ISLAMABAD: It's January. Many of us have noticed that our pants are slightly tighter than they were last year. How might we shift that extra weight without suffering the gym? Try an extra hour in bed, a new study suggests.
Could we lose weight just by getting more sleep?
Scientists based at King's College London in the United Kingdom have recently conducted a pilot study investigating sleep and diet. Their findings might be good news for those of us who feel tired and chubby at the moment.
Sleep is a strange beast. Most of us know that we feel awful if we don't get enough, yet hardly any of us manage the recommended 7-ish hours that we need.
In actual fact, according to the Centers for Disease Control and Prevention (CDC), 1 in 3 Americans don't get the right amount of shut-eye.
This is quite a worrying statistic, as sleep — or a lack thereof — is now considered to be a risk factor for obesity and cardiometabolic conditions, such as impaired glucose tolerance and high blood pressure.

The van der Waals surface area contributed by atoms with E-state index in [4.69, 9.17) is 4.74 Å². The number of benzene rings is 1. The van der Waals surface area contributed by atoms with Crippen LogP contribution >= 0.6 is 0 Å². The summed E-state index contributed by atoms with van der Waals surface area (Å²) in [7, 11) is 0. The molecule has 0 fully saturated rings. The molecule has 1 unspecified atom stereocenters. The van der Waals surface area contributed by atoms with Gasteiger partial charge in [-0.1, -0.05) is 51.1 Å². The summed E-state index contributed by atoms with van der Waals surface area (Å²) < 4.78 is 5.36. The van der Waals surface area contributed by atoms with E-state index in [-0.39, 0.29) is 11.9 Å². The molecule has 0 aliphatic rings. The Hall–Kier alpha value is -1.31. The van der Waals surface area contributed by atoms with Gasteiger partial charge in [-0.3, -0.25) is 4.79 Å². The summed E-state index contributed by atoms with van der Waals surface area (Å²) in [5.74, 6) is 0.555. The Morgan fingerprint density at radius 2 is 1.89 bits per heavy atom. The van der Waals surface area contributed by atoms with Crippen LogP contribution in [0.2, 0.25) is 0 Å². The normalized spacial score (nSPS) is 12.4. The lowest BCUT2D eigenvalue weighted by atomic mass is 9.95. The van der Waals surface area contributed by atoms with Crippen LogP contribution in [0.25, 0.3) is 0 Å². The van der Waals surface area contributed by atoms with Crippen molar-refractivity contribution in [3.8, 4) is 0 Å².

If lack of sleep can have such a major impact, it seems sensible to search for ways of extending sleep in individuals who might be at risk.
Dr. Wendy Hall, from the Department of Nutritional Sciences at King's College London, and team recently completed a pilot study in which they tested whether or not a simple intervention could increase sleep duration in a group of adults.
Their results are published today in the American Journal of Clinical Nutrition.
In all, 21 healthy short-sleepers undertook a 45-minute sleep consultation. During this session, the sleep extension group were given at least four helpful hints to lengthen their sleep time, including information about reducing caffeine intake — having a coffee just before bedtime makes it harder to drop off (who knew?) — and setting up relaxing routines, such as a warm bath and some Kenny G.
For the next 7 days, the participants kept sleep diaries. They also wore a motion sensor that could detect exactly how long participants slept, and how long they spent in bed before falling asleep.
Alongside the researchers' efforts to extend sleep duration, they also monitored nutritional intake throughout the study period.
Overall, 86 percent of the sleep extension group increased their time spent in bed, and around half increased their sleep duration (by 52–90 minutes). Three members of the group hit the weekly recommended average of 7–9 hours of sleep per night.
However, the researchers believe that the extra sleep that the participants got might not have been of particularly great quality. They conclude that it might take a little more time to get into a new sleep routine; Kenny G can only do so much.